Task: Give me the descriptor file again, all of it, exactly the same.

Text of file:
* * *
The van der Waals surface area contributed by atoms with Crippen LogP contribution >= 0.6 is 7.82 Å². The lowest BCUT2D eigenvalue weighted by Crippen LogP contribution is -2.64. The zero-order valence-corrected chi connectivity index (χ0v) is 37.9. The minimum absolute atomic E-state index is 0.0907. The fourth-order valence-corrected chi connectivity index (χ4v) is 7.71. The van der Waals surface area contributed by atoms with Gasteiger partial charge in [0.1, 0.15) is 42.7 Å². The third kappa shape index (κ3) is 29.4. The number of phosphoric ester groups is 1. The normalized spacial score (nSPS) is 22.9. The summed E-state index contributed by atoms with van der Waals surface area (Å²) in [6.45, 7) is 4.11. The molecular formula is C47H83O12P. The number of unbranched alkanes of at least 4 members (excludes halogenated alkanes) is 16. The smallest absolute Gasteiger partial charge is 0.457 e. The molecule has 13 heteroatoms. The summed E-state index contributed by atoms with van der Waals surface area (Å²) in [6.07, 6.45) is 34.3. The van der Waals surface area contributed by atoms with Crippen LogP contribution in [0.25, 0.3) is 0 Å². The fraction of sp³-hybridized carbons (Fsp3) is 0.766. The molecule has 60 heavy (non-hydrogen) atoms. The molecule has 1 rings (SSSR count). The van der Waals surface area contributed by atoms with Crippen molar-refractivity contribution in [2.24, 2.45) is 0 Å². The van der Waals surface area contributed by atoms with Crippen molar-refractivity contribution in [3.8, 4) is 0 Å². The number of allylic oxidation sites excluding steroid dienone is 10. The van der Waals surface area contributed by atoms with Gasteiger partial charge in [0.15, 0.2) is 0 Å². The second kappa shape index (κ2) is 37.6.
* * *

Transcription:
The van der Waals surface area contributed by atoms with Crippen LogP contribution >= 0.6 is 7.82 Å². The lowest BCUT2D eigenvalue weighted by Crippen LogP contribution is -2.64. The zero-order valence-corrected chi connectivity index (χ0v) is 37.9. The minimum absolute atomic E-state index is 0.0907. The fourth-order valence-corrected chi connectivity index (χ4v) is 7.71. The van der Waals surface area contributed by atoms with Gasteiger partial charge in [0.1, 0.15) is 42.7 Å². The third kappa shape index (κ3) is 29.4. The number of phosphoric ester groups is 1. The normalized spacial score (nSPS) is 22.9. The summed E-state index contributed by atoms with van der Waals surface area (Å²) in [6.45, 7) is 4.11. The molecular formula is C47H83O12P. The number of unbranched alkanes of at least 4 members (excludes halogenated alkanes) is 16. The smallest absolute Gasteiger partial charge is 0.457 e. The molecule has 13 heteroatoms. The summed E-state index contributed by atoms with van der Waals surface area (Å²) in [6.07, 6.45) is 34.3. The van der Waals surface area contributed by atoms with Crippen LogP contribution in [0.25, 0.3) is 0 Å². The fraction of sp³-hybridized carbons (Fsp3) is 0.766. The molecule has 60 heavy (non-hydrogen) atoms. The molecule has 1 rings (SSSR count). The van der Waals surface area contributed by atoms with Crippen molar-refractivity contribution in [2.24, 2.45) is 0 Å². The van der Waals surface area contributed by atoms with Crippen molar-refractivity contribution in [3.8, 4) is 0 Å². The number of allylic oxidation sites excluding steroid dienone is 10. The van der Waals surface area contributed by atoms with Gasteiger partial charge in [0.15, 0.2) is 0 Å². The second kappa shape index (κ2) is 37.6.